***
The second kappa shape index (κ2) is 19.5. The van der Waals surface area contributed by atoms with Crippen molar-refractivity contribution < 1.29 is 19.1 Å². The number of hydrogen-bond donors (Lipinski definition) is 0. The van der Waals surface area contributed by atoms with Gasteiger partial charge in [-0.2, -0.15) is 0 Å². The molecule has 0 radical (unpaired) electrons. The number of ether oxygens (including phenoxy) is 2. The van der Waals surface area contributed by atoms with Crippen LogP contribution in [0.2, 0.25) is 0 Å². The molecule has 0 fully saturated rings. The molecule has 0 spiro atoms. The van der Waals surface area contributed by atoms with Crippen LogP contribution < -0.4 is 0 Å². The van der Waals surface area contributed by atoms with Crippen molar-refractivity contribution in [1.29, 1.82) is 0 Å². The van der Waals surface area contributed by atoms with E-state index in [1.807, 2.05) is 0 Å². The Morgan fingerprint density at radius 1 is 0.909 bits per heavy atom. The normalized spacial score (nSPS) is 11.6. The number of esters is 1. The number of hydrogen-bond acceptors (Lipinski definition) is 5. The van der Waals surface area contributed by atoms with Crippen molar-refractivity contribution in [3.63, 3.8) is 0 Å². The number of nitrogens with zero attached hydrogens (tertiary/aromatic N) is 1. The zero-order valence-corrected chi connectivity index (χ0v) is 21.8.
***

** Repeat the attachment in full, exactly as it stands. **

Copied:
The second kappa shape index (κ2) is 19.5. The van der Waals surface area contributed by atoms with Crippen molar-refractivity contribution < 1.29 is 19.1 Å². The number of hydrogen-bond donors (Lipinski definition) is 0. The van der Waals surface area contributed by atoms with Gasteiger partial charge in [-0.2, -0.15) is 0 Å². The molecule has 0 radical (unpaired) electrons. The number of ether oxygens (including phenoxy) is 2. The van der Waals surface area contributed by atoms with Crippen LogP contribution in [0.2, 0.25) is 0 Å². The molecule has 0 fully saturated rings. The molecule has 0 spiro atoms. The van der Waals surface area contributed by atoms with Crippen LogP contribution < -0.4 is 0 Å². The van der Waals surface area contributed by atoms with Crippen molar-refractivity contribution in [1.29, 1.82) is 0 Å². The van der Waals surface area contributed by atoms with E-state index in [1.807, 2.05) is 0 Å². The Morgan fingerprint density at radius 1 is 0.909 bits per heavy atom. The normalized spacial score (nSPS) is 11.6. The number of esters is 1. The number of hydrogen-bond acceptors (Lipinski definition) is 5. The van der Waals surface area contributed by atoms with Crippen molar-refractivity contribution in [3.63, 3.8) is 0 Å². The number of nitrogens with zero attached hydrogens (tertiary/aromatic N) is 1. The zero-order valence-corrected chi connectivity index (χ0v) is 21.8.